Popular industry super fund Hostplus will cut the administration fee on its account-based pension product by $156 a year, in a good-news step for retirees keen to create an income stream.
Hostplus, which is one of the country’s biggest industry funds, with almost 1.2 million members and $47 billion under management, will reduce its admin fee on the product from $7.50 a week (or $390 a year) to $4.50 from April 1.
The way Hostplus charges fees is already different to many other super funds, because it charges a flat, dollar fee rather than a fee set as a percentage of a member’s assets under management. Now, CEO David Elia says that the even lower admin fee on its pension product would cement Hostplus as one of the lowest-cost super funds in Australia.
“Unlike the straightforward, fixed, weekly dollar-based fee, asset-based fees, which are a percentage of your account’s balance, are often charged in addition to fixed fees by many funds,” Elia notes. “And [they] typically increase as your account balance does.”
Just 2 per cent or about 23,000 of Hostplus’ current members are over the age of 65, according to SuperGuide, and thus in the most popular age group for retirement, but upping the ante on pension fees could change that.
The fund, which is one of Australia best-performing super funds based on returns over the past 15 years, has already grown in popularity in recent years thanks to the backing of the influential money writer Scott Pape, better known as the Barefoot Investor. In fact, Elia reportedly told the recent banking royal commission that Pape’s unsolicited endorsement had resulted in an additional $2.5 billion being poured into Hostplus’ funds by Aussie workers.
Most of those workers are likely to turn their super savings into an account-based pension when it comes time to retire – and that’s the product Hostplus has just slashed fees on.
An account-based pension allows the account-holder to draw down a pre-determined amount from their super balance each year as income, while the rest of the balance remains invested and thus has the potential to continue to achieve investment growth.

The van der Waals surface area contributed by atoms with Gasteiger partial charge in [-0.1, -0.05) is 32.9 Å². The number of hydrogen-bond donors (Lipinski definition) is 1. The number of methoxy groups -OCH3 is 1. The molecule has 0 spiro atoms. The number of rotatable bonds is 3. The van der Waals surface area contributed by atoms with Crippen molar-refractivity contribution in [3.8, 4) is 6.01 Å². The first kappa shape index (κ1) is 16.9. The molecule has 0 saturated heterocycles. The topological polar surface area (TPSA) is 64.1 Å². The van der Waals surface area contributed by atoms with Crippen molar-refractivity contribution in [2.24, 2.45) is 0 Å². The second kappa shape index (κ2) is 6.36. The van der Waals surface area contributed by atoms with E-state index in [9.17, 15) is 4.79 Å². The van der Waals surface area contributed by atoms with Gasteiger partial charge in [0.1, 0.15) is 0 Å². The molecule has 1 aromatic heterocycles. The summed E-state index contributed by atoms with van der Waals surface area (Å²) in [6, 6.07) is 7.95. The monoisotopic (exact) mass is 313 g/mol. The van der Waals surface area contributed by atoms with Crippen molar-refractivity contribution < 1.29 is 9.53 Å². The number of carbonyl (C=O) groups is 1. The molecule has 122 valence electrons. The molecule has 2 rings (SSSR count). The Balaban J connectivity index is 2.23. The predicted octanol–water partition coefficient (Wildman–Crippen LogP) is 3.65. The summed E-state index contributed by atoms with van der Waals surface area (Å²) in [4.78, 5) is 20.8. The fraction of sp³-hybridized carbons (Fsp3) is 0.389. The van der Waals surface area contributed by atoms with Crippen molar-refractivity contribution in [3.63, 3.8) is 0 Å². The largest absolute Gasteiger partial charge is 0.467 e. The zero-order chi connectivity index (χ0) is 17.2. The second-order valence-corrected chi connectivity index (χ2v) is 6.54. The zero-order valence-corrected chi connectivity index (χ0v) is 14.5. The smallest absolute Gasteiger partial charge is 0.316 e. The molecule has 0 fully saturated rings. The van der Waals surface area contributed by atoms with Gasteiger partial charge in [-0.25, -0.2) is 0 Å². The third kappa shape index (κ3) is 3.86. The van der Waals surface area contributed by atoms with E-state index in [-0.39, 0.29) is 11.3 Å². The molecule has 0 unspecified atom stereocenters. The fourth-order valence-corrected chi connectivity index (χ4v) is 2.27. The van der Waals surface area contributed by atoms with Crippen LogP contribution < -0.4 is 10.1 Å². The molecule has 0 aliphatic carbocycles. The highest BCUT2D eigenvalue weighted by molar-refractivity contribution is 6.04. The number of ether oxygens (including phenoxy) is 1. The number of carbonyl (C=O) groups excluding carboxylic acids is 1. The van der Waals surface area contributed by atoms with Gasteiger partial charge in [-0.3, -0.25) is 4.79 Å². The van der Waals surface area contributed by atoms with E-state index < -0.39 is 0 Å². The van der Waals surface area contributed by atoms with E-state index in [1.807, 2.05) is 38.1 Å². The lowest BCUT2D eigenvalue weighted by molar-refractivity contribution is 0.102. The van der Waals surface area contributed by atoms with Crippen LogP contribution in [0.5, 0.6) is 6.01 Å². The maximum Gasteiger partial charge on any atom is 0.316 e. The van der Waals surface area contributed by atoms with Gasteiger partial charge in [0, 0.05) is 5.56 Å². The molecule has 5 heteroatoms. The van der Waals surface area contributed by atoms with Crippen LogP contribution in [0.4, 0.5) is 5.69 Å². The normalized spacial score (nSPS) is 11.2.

The minimum amount that must be drawn down each year is set by the government and ranges from 4 per cent to 14 per cent of the total super balance, depending on the age of the account holder.
Hostplus’ fee reduction came after another prominent industry fund, AustralianSuper, announced that it would increase the admin fees on its account-based pension and transition to retirement products from $1.50 to $2.25 per week, for a total of $39 per year.
AustralianSuper said the fee increase would come in after March 30 and was the first increase the accounts had seen in almost a decade. Despite this, the fund assured members that it remained one of the lowest-cost super funds.
Camille Schmidt, the market insights manager at SuperRatings, one of Australia’s top super research houses, says that super funds across the sector feeling the pressure to increase fees as they wrestle with an onslaught of legislative changes and increases in regulatory and compliance requirements. But she says only a handful of funds have so far raised their fixed fees or revised their percentage-based administration fees.
“Many providers are waiting to analyse the full impact of transfers in and out of the fund, thus the true impacts of recent legislative changes, such as Protecting Your Super, are expected to materialise over the coming year,” Schmidt says.
Protecting Your Super (PYS) refers to reforms brought in by the government in July 2019 that were designed to protect workers with low super balances from having their savings eroded by fund fees. The PYS reforms require funds to transfer inactive accounts containing less than $6,000 to the Australian Taxation Office so the account can be merged with any other accounts a worker may hold with other funds, to cap fees and charges at 3 percent of assets for funds under $6,000, remove insurance policies from inactive funds and stop charging exit fees entirely.
When it announced its fee increase, Australian Super said the change was necessary to cover the gap left by some of the charges outlawed by the PYS reforms.
“We note that some providers will need to increase fees to fill the revenue gap from the loss of membership and merging will be a key consideration for those with significant sustainability challenges,” Schmidt cautions.
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